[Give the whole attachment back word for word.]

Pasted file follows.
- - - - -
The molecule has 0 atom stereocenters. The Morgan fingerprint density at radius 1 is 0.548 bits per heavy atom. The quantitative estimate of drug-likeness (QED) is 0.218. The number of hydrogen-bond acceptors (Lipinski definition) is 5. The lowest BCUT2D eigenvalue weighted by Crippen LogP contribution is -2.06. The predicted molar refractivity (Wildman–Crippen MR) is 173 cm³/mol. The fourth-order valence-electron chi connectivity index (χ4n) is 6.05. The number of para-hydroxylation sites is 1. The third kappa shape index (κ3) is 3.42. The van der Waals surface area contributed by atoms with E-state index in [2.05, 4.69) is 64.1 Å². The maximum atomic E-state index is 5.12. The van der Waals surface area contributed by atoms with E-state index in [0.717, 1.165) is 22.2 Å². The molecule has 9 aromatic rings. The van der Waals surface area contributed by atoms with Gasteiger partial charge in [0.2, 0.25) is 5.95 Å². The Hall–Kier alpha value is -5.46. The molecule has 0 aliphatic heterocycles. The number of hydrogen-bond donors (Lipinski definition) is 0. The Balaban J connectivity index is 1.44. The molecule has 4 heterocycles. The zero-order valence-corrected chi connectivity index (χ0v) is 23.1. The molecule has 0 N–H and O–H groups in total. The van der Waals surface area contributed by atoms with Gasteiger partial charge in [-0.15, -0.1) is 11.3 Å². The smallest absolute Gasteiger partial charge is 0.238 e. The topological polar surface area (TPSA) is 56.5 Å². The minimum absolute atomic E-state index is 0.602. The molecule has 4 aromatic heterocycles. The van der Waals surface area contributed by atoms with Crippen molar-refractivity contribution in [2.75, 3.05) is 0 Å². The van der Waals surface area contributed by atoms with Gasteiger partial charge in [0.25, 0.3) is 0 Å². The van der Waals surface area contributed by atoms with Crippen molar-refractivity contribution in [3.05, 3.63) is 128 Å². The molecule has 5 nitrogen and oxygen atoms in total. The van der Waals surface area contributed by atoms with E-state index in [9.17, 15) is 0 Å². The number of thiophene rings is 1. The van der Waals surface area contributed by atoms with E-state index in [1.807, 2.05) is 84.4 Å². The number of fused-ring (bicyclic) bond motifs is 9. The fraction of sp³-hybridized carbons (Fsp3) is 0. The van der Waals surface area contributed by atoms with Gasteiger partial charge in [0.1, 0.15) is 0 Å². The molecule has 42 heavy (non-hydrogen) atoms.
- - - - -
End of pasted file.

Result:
The molecule has 0 atom stereocenters. The Morgan fingerprint density at radius 1 is 0.548 bits per heavy atom. The quantitative estimate of drug-likeness (QED) is 0.218. The number of hydrogen-bond acceptors (Lipinski definition) is 5. The lowest BCUT2D eigenvalue weighted by Crippen LogP contribution is -2.06. The predicted molar refractivity (Wildman–Crippen MR) is 173 cm³/mol. The fourth-order valence-electron chi connectivity index (χ4n) is 6.05. The number of para-hydroxylation sites is 1. The third kappa shape index (κ3) is 3.42. The van der Waals surface area contributed by atoms with E-state index in [2.05, 4.69) is 64.1 Å². The maximum atomic E-state index is 5.12. The van der Waals surface area contributed by atoms with E-state index in [0.717, 1.165) is 22.2 Å². The molecule has 9 aromatic rings. The van der Waals surface area contributed by atoms with Gasteiger partial charge in [0.2, 0.25) is 5.95 Å². The Hall–Kier alpha value is -5.46. The molecule has 0 aliphatic heterocycles. The number of hydrogen-bond donors (Lipinski definition) is 0. The Balaban J connectivity index is 1.44. The molecule has 4 heterocycles. The zero-order valence-corrected chi connectivity index (χ0v) is 23.1. The molecule has 0 N–H and O–H groups in total. The van der Waals surface area contributed by atoms with Gasteiger partial charge in [-0.15, -0.1) is 11.3 Å². The smallest absolute Gasteiger partial charge is 0.238 e. The topological polar surface area (TPSA) is 56.5 Å². The minimum absolute atomic E-state index is 0.602. The molecule has 4 aromatic heterocycles. The van der Waals surface area contributed by atoms with Crippen molar-refractivity contribution in [2.75, 3.05) is 0 Å². The van der Waals surface area contributed by atoms with Gasteiger partial charge in [0.25, 0.3) is 0 Å². The van der Waals surface area contributed by atoms with Crippen molar-refractivity contribution in [3.05, 3.63) is 128 Å². The molecule has 5 nitrogen and oxygen atoms in total. The van der Waals surface area contributed by atoms with E-state index in [9.17, 15) is 0 Å². The number of thiophene rings is 1. The van der Waals surface area contributed by atoms with E-state index in [1.807, 2.05) is 84.4 Å². The number of fused-ring (bicyclic) bond motifs is 9. The fraction of sp³-hybridized carbons (Fsp3) is 0. The van der Waals surface area contributed by atoms with Gasteiger partial charge in [0.1, 0.15) is 0 Å². The molecule has 42 heavy (non-hydrogen) atoms.